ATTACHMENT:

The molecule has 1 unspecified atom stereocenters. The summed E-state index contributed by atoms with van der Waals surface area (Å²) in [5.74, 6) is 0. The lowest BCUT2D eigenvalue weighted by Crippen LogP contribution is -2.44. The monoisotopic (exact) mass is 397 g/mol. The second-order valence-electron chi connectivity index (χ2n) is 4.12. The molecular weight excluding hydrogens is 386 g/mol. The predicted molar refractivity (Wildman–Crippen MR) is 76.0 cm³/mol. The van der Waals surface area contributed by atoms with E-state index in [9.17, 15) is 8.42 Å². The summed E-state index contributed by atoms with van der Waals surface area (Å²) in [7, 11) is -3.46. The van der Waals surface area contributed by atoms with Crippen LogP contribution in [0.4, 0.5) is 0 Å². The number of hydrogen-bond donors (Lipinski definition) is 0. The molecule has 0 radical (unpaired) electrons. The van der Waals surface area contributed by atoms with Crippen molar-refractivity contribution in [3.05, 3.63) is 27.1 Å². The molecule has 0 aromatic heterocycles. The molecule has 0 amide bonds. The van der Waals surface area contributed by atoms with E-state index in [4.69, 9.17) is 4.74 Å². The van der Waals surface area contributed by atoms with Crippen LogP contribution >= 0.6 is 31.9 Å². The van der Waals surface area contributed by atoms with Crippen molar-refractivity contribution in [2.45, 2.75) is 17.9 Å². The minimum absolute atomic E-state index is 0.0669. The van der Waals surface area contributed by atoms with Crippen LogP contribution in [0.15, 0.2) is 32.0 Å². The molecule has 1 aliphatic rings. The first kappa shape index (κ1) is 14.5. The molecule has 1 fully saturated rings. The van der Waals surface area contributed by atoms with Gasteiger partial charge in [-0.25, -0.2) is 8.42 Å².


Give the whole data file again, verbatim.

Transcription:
The molecule has 1 unspecified atom stereocenters. The summed E-state index contributed by atoms with van der Waals surface area (Å²) in [5.74, 6) is 0. The lowest BCUT2D eigenvalue weighted by Crippen LogP contribution is -2.44. The monoisotopic (exact) mass is 397 g/mol. The second-order valence-electron chi connectivity index (χ2n) is 4.12. The molecular weight excluding hydrogens is 386 g/mol. The predicted molar refractivity (Wildman–Crippen MR) is 76.0 cm³/mol. The van der Waals surface area contributed by atoms with E-state index in [9.17, 15) is 8.42 Å². The summed E-state index contributed by atoms with van der Waals surface area (Å²) in [7, 11) is -3.46. The van der Waals surface area contributed by atoms with Crippen LogP contribution in [0.4, 0.5) is 0 Å². The number of hydrogen-bond donors (Lipinski definition) is 0. The molecule has 0 radical (unpaired) electrons. The van der Waals surface area contributed by atoms with Crippen molar-refractivity contribution in [3.05, 3.63) is 27.1 Å². The molecule has 0 aromatic heterocycles. The molecule has 0 amide bonds. The van der Waals surface area contributed by atoms with E-state index in [4.69, 9.17) is 4.74 Å². The van der Waals surface area contributed by atoms with Crippen LogP contribution >= 0.6 is 31.9 Å². The van der Waals surface area contributed by atoms with Crippen molar-refractivity contribution in [2.45, 2.75) is 17.9 Å². The minimum absolute atomic E-state index is 0.0669. The van der Waals surface area contributed by atoms with Crippen LogP contribution in [0.15, 0.2) is 32.0 Å². The molecule has 1 aliphatic rings. The first kappa shape index (κ1) is 14.5. The molecule has 1 fully saturated rings. The van der Waals surface area contributed by atoms with Gasteiger partial charge in [-0.25, -0.2) is 8.42 Å².